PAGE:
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BEIJING - China's foreign exchange agency said Wednesday the country's $2.5 trillion reserves are not a "nuclear weapon" to control other nations and its vast holdings of US Treasury debt "should not be politicized."
In a question-and-answer statement on its website, the State Administration of Foreign Exchange ruled out the option of dumping its vast holdings of US Treasury securities and called on Washington to be a responsible guardian of the dollar.
China is a responsible long-term investor and "doesn't seek the power to control recipients of its investment," the statement said, in an apparent effort to allay concerns in the outside world that arise whenever Beijing shifts its holdings of US government debt.
"Any increase or decrease in our holdings of US Treasuries is a normal investment operation," SAFE, the arm of the country's central bank said.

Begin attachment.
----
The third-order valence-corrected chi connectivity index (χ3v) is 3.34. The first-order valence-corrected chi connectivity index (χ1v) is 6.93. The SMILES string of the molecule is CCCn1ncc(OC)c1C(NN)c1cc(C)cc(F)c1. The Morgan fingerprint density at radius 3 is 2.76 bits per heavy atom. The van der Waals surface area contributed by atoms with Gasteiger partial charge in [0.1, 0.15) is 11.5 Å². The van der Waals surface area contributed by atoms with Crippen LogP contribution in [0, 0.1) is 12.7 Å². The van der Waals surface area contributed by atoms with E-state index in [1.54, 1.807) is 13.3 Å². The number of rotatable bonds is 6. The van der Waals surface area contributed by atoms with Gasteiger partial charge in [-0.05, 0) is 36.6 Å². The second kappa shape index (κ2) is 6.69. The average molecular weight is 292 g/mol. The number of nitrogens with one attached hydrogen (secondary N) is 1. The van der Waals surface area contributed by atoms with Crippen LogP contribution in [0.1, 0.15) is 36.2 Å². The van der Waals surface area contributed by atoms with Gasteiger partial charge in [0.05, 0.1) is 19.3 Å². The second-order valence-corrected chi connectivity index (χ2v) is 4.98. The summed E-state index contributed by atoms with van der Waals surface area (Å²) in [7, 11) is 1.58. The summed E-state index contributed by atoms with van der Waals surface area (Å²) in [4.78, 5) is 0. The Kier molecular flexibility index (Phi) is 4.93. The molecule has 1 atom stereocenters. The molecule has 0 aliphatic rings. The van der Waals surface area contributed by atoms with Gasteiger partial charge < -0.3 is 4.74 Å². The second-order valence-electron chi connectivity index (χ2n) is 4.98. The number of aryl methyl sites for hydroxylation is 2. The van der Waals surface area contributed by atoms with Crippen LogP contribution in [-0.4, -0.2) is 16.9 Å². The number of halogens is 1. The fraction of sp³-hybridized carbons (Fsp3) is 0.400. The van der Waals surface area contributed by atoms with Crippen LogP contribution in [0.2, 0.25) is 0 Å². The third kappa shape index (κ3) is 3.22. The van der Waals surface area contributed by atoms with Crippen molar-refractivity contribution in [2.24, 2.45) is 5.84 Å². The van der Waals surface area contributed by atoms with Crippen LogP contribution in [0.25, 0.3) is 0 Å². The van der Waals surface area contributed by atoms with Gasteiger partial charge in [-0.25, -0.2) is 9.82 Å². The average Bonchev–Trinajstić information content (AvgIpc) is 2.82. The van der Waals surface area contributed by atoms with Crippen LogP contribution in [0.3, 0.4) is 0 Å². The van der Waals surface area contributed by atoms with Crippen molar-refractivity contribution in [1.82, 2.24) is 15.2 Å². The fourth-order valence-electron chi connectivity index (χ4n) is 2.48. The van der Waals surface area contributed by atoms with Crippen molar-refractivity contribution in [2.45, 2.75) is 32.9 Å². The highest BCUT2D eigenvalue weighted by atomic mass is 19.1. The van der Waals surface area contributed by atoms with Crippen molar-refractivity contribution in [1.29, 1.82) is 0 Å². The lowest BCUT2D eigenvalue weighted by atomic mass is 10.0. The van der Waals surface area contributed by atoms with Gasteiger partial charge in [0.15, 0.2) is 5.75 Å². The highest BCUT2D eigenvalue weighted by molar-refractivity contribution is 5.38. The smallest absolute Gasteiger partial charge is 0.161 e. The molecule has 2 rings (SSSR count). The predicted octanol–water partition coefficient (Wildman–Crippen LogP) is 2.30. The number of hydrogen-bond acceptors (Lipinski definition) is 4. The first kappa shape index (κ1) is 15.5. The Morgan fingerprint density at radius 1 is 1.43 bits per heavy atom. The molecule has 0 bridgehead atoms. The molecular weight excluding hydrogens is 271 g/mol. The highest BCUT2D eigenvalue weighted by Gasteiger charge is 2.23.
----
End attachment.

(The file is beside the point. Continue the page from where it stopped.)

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The agency constantly adjusts its portfolio to maximimize returns, and any changes to its US Treasury portfolio should be seen in that light and not interpreted politically, according to the SAFE statement.
"The US Treasury market is the world's largest government bond market, and US Treasury bonds deliver fair good security, liquidity and market depth with low transaction costs.
US bond market was an important market for China's foreign reserves, the SAFE statement said.
China held $900.2 billion in US Treasuries at the end of April, according to US Treasury data released on June 15.
In response to a question on whether China's $2.45 trillion stockpile of foreign currency could be used as an "atomic weapon".
"Facts have proven that such worries and concerns were definitely unnecessary," the regulator said.